--click the photo to make it larger and see all the layering details!--

I've created a 12x12 layout using some May Arts ribbon, Viva Las VegaStamps! rubber stamps, Glimmer Mist, UmWowStudio Chipboard and Flair, aaaaaaaaaaaand... Amazing Casting Resin!

The inspiration from Sandra comes from using scraps and leftovers! After I poured a few molds I had a bit of resin left in my cup (It was already starting to cure, it's QUICK!) so much like when you pour batter into a hot pan for funnel cake, I poured the left over resin over my teflon coated kraft mat. 

I allowed it to sit for a while... 

... and once it was cured I could peel it off the kraft mat! 

I love them.. I've now got a pile of 3D scribbly embellishments for anything. You can see just like other embellishments, inks and mists will lay over the top of these. The resin is a super high gloss white.

I hope you'll visit me on my own blog then to see how well the resin can work with other embellishments and paper crafting goods to create a beautiful layout! ~ DeeDee


Use this COUPON to shop at the Amazing Mold Putty
website HERE and receive 25% OFF your purchase.
Please use coupon code " summerhaus " {no quotations}.
Coupon expires June 30, 2013.

Want to SOCIALize? Please follow Amazing Crafting Products on
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Monday, June 24

AMAZING Emergency Gifts... Three-Horses Resin ATCs by Sandra Strait

I saw it coming.  I thought I'd planned for it. 

My mother turns 90 (will have, by the time this is posted) and to celebrate we're having a family reunion.  Relatives will be coming in from England and Australia, and even from the far, far reaches of Florida, U.S.A.!  We've done this before, and the tradition is to exchange small birthday gifts with everybody, no matter when their birthday falls.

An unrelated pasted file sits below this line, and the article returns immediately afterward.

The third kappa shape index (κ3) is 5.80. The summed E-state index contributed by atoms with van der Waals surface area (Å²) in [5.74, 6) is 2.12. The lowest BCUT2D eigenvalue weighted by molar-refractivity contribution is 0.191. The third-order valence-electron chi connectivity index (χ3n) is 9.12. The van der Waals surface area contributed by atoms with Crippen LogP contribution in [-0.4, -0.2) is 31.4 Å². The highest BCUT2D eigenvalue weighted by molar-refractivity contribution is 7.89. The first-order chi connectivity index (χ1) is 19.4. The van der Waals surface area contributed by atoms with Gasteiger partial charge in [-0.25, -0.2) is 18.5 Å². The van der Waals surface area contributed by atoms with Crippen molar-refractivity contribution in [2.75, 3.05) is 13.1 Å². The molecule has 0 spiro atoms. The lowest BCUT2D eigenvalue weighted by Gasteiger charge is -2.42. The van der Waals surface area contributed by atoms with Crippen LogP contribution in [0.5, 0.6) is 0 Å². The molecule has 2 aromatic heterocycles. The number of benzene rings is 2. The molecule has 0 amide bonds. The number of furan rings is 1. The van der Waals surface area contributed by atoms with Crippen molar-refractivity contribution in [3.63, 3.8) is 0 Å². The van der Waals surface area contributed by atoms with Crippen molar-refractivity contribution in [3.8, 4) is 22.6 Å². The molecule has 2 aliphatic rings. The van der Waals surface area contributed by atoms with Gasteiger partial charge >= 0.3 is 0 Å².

So I've been working on gifts for quite a while.  I knew that someone unexpected would decide to show up at the last minute, and I made extra gifts. But. I didn't make enough, dad-rat it! A recent marriage and a new girlfriend with a child, left me short-handed.

Well, you may not think of Amazing Casting Resin as being quick and easy, but it is, and I was able to make up my shortfall in under an hour!

Supplies: Amazing Mold PuttyAmazing Casting ResinAlumilite Metallic Powders-Copper and Silver, ATC sized Illustration Board, Micro Marbles, Drywall Tape, Scissors, E6000 Adhesive

NOTE: For both written and video instructions showing how to create Amazing Mold Putty molds, and cast resin objects, please visit the Amazing Crafting Products library.

The Molds
Amazing Mold Putty comes in two parts, Part "A", which is a white putty, and Part "B", which is yellow putty. You mix equal amounts of both, until the whole thing is yellow, then press it flat and wrap it over the object to be cast.  The whole routine takes about 10-15 minutes.

I took an ATC-sized piece of illustration board and made an ATC card base mold with it.  Then I drew a funky horse on the board and covered it with drywall tape. I cut the horse out and used it for the second mold.

Amazing Casting Resin also has a Part "A" and Part "B", only in liquid form. You pour Part "A" into one measuring cup, pour an equal amount of Part "B" into another cup, and then pour them together and stir. The resin sets fairly quickly, so you stir a few seconds until all the swirls are gone and then pour the resin into the mold. After 5-10 minutes the piece turns white and can be removed from the mold.

It is still soft at this time and can easily be trimmed. If I need to sand, I usually wait a few hours until the resin gets harder.

This time, before pouring the resin, I poured Micro Marbles into both molds.

Once set, the white of the resin mutes the Micro Marbles colors. The finished pieces remind me of candy, like the taffy or pressed coconut bars I ate as a child.

I poured and popped out my horses as quickly as possible, using a different color of Micro Marbles for three of them. Then I switched to Alumilite Metallic Powders, making a copper and a silver horse. I didn't add any color for the last horse, just let it pick up left over color from the mold.